According to the National Office for Empowerment of Persons with Disabilities, there are nearly 1.9 million people with disabilities in Thailand, constituting approximately 2.9 per cent of the population. The 2009 Survey by the National Statistics Office reveals that 65 per cent of persons with disabilities over the age of 15 were unemployed. Among those employed, a small percentage worked in professional occupations, while a majority worked in agriculture and fisheries.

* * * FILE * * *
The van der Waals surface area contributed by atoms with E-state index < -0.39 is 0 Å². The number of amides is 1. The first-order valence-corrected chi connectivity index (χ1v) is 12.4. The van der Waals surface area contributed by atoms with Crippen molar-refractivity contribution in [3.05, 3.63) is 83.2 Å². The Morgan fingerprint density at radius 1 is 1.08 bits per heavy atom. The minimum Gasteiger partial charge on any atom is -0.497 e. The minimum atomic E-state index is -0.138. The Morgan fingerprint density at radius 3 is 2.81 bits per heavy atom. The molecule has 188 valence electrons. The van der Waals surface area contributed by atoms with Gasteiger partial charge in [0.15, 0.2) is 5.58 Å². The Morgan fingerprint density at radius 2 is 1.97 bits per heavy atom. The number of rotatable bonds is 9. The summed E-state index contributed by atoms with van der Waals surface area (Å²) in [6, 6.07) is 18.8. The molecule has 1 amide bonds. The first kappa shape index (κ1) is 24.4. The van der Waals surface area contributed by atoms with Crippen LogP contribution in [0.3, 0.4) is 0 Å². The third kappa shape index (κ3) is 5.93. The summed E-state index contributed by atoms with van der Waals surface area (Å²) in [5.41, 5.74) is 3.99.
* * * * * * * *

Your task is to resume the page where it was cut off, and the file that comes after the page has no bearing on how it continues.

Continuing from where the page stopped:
To address this issue of unemployment, the government has adopted the 2007 Persons with Disabilities’ Quality of Life Promotion Act. Since 2010, both public and private organizations are mandated to hire persons with disabilities to any position in a ratio of 1 disabled person to every 100 regular employees instead of the previous ratio of 1:200. Tax exemption is granted as an incentive to private companies which hire more than 60 per cent of persons with disabilities. In case of failure to comply with the law, an employer is required to pay an annual contribution to the Rehabilitation of Disabled Persons Fund for an amount equal to the minimum wage for a quota of disabled workers. The Fund provides grants for skills training projects and entrepreneurship loans with no interest to assist people with disabilities in forming self-employment groups to do business in the community.